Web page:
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Topics: Indoor Air

Mould is a ubiquitous fungus in outdoor environments that inevitably makes its way indoors. The general population is commonly exposed to mould through inhalation, and less commonly through direct contact, with no adverse effects. However, individuals with asthma or other underlying respiratory ailments may show sensitivity to mould or its cellular components that may trigger respiratory tract irritations (coughing, shortness of breath) or exacerbate existing respiratory symptoms. If an indoor condition such as excess moisture results in mould growth, elevated concentrations in the indoor environment can increase the risk of exposure to mould. Mould growth in an indoor environment is a supporting indicator of deteriorating building integrity and indoor air quality.

The assessment of mould exposure is complicated, requiring investigations that include qualitative observations and, when the presence of mould is uncertain but suspected, quantitative measurements. With varying responsibility and policies across Canada, public health inspectors and other environmental health professionals may respond to public inquiries about mould in indoor environments by providing information, conducting walk-through investigations, and/or reviewing microbial laboratory reports from surface or air sampling. Evidence of mould growth in an indoor environment generally prompts action to remove the mould and remediate the conditions that promote its growth. Complex cases may require the involvement of professionals with specific knowledge, training, and experience in mould assessment and remediation.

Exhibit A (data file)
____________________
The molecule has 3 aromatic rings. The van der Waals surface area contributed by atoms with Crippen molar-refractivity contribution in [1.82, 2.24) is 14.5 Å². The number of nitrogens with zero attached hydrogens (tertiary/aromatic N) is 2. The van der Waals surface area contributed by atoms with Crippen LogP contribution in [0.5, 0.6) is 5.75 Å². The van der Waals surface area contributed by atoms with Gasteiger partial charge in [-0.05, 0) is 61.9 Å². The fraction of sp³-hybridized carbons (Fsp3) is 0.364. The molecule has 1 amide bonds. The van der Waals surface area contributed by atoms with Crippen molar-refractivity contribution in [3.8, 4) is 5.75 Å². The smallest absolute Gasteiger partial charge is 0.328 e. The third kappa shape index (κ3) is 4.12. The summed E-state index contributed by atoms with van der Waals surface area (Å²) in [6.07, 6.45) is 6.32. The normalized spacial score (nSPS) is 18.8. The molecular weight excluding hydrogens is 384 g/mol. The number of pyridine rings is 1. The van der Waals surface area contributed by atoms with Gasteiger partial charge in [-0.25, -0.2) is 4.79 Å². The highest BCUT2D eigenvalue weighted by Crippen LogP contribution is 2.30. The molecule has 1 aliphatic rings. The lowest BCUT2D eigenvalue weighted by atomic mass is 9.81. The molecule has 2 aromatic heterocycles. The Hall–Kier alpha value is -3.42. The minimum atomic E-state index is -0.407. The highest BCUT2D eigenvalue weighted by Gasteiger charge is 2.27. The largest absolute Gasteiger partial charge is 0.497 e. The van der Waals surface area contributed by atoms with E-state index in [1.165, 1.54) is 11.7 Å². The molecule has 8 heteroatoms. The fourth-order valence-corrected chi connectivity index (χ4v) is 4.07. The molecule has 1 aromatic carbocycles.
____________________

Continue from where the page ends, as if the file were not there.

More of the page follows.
Evidence reviews:


  • BCCDC Environmental Health Seminar – A Microbial Investigation Toolkit for Environmental Health Practitioners - available upon request
  • Indoor Air Quality Workshop – Mould

Additional resources:

  • Canada Mortgage and Housing Corporation - Mould in Housing
    • This series developed in partnership between CMHC and Health Canada provides First Nation communities with basic information on mould in the home, how to identify it, clean small areas and prevent future growth.

This list is not intended to be exhaustive. Omission of a resource does not preclude it from having value.

Last updatedFeb 12, 2015